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Does White Sox Manager Tony La Russa Deserve Credit for His Team’s Success?

Does White Sox Manager Tony La Russa Deserve Credit for His Team’s Success?

A lot of baseball fans (even White Sox fans) don’t give the 76-year-old skipper credit.

Is all the non-love that Tony La Russa gets deserved? It seems pretty clear that most fans simply don’t care to have a 76-year-old manager in their dugout…no matter what he’s accomplished in the past or this season.

The Chicago White Sox have the third-best record in the American League and lead the AL Central Division by 12.5 games as of September 15th. Some oddsmakers rank them fourth of those teams most likely to win the World Series.

Yet nearly none of the talk you hear will be about the role that manager Tony La Russa has played in the success of the White Sox. Maybe that’s the way it goes for any manager of a playoff-bound team. The buzz is around the players or the stats, not the manager.

In fact, a Chicago radio personality said that even if the White Sox win the World Series in 2021, he would “never give La Russa his due.” He took the opinion that the Sox would be successful in spite of La Russa.

How old is too old?

When the 2021 season opened, La Russa became the third-oldest manager of all time, behind only Connie Mack, who was 87 when he last managed, and Jack McKeon, who guided the Marlins to a World Series at age 72 in 2003 and then was hired at age 80 to finish off the 2011 Marlin’s season.

But when it comes to La Russa, it sounds as if most fans simply think he should’ve stayed put when the White Sox came calling last December. Is that any way to treat a Hall of Fame manager? Yes, Tony La Russa is ALREADY in baseball’s Hall of Fame. He’s earned it and it’s why he was given the job to lead the Chicago White Sox for 2021.

How it all started.

In 1978, after a short MLB playing career that ended in 1973, La Russa was with the White Sox organization and was given a chance to manage their Double-A team. Halfway through that season, he joined the White Sox as a coach. For the ’79 season, he chose to become manager of the Sox’s Triple-A team, but that position was short-lived too. With about 50 games left in the season, the White Sox fired their manager and put La Russa at the helm.

At age 34, La Russa managed his first MLB game on August 2, 1979, making him the youngest MLB manager that season. It also happened to be the same day Thurman Munson of the Yankees died in a plane crash.

La Russa would go on to manage 33 straight seasons before stepping down as a manager after the 2011 season.Here are some of the highlights and achievements of La Russa’s career…

The Chicago White Sox years:19861995, 10 seasons, one division title

  • 1983. In his fourth full season, La Russa guides the White Sox to a 99-win season and the playoffs, their first playoff appearance in 24 years. They lose the ALCS.

La Russa is named American League Manager of the Year, his first.

In 1986, after average seasons the previous two years, first-year White Sox GM Ken Harrelson fires La Russa mid-season. He’s picked up by the Oakland A’s as their new manager a month later.

The Oakland A’s Years:19861995, 10 seasons, four division titles, one World Series title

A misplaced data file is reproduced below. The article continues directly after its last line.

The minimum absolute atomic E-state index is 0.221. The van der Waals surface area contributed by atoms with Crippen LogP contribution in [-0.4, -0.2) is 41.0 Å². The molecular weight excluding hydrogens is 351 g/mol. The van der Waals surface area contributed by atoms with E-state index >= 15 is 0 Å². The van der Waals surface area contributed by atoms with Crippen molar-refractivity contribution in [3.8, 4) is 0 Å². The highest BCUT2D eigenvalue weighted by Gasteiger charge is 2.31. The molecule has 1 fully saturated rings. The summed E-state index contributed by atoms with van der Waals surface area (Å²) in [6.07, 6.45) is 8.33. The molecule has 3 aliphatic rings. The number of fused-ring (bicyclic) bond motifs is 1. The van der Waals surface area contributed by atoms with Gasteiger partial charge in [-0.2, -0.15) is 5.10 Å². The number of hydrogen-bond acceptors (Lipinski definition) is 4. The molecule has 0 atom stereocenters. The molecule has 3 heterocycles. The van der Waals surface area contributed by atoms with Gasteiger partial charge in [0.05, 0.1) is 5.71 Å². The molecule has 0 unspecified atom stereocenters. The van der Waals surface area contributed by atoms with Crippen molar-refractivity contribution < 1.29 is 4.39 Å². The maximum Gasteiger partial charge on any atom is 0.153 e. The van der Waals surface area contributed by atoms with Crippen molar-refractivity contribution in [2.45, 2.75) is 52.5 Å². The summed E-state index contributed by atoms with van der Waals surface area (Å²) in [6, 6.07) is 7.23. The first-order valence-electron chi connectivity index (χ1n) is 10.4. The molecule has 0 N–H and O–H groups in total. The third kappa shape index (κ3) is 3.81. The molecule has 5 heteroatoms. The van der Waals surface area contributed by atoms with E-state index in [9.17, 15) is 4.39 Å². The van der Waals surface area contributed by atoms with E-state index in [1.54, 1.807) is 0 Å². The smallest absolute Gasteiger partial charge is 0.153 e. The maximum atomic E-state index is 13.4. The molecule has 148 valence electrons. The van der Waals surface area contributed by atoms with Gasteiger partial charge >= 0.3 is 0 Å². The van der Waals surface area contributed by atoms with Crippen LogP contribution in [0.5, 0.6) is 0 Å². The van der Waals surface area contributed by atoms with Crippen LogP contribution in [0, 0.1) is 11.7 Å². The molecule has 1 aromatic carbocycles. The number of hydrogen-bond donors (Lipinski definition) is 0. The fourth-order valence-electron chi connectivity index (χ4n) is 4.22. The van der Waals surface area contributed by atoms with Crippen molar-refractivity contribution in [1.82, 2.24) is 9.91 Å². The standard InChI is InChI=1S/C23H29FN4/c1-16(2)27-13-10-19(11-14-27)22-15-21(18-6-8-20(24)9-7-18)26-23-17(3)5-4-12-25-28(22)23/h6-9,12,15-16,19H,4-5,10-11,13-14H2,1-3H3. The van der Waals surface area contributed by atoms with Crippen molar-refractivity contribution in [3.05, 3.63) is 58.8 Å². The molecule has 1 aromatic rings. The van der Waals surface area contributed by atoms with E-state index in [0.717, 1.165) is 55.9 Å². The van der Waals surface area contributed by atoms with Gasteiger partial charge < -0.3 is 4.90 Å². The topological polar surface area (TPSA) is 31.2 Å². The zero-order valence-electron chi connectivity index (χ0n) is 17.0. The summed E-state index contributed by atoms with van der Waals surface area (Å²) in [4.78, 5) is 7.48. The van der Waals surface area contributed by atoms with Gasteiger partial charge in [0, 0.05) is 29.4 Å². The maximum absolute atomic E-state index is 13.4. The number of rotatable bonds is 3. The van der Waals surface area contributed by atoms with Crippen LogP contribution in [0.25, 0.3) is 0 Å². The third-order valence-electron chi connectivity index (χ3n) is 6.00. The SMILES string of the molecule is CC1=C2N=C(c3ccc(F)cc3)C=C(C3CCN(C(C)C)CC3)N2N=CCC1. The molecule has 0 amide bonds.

• 1988.Although they win 104 games, they lose the ’88 World Series in five games to the Dodgers. That’s the series that featured Kirk Gibson’s legendary home run. La Russa wins his second Manager of the Year award.
  • 1989. La Russa pilots the A’s to their second straight World Series appearance. They sweep the San Francisco Giants in the Bay Area World Series, which includes a devasting earthquake before Game 3.
  • 1990. La Russa guides the A’s to 96 wins, the AL pennant and their third straight World Series, but they lose to the Cincinnati Reds.
  • 1992. The team finishes first in their division, winning 96 games. La Russa earns his third Manager of the Year award.

La Russa leaves Oakland after the end of the 1995 season but is soon hired by the St. Louis Cardinals to replace Joe Torre, who has been hired by the New York Yankees.

The St. Louis Cardinals Years: 19962011, 16 seasons, seven division titles, three pennants, two World Series titles.

  • 1996.La Russa’s Cardinals win their division his first year but lose to the Braves in the NCLS.
  • 20002002.The Cards make it to the playoffs three straight seasons but don’t make it to the World Series. La Russa wins Manager of the Year in 2002, his fourth time.
  • 2004. La Russa’s Cardinals win 105 games and the NL Pennant but are swept by the Boston Red Sox in the World Series. It is Boston’s first WS title in 86 years.
  • 2006. The Cardinals win their division, defeat the Mets in the NCLS and defeat the Detroit Tigers in five games to win the World Series.
  • 2011. After going four seasons without a division title, La Russa guides the Cardinals to the World Series, where they defeat the Texas Rangers in seven games. ESPN ranks it as the fifth-best World Series of all time.

La Russa retires before the 2012 season and becomes the first manager to retire after winning a World Series crown.

Can La Russa do it again? And if he does?

With La Russa at the helm, his teams have won 12 division titles, six pennants and three World Series. He was voted into the Baseball Hall of Fame in 2014. Only La Russa and Sparky Anderson have guided their teams to World Series wins in the American and National Leagues.

Since coming back to the Majors this season for the talented White Sox, Tony La Russa now has the second-most wins all time by a Major League manager: 2,810 and counting. He’s behind only Connie Mack, who has 3,731.

So, if the White Sox go all the way, don’t you think Tony La Russa should receive some credit for his team’s accomplishments?

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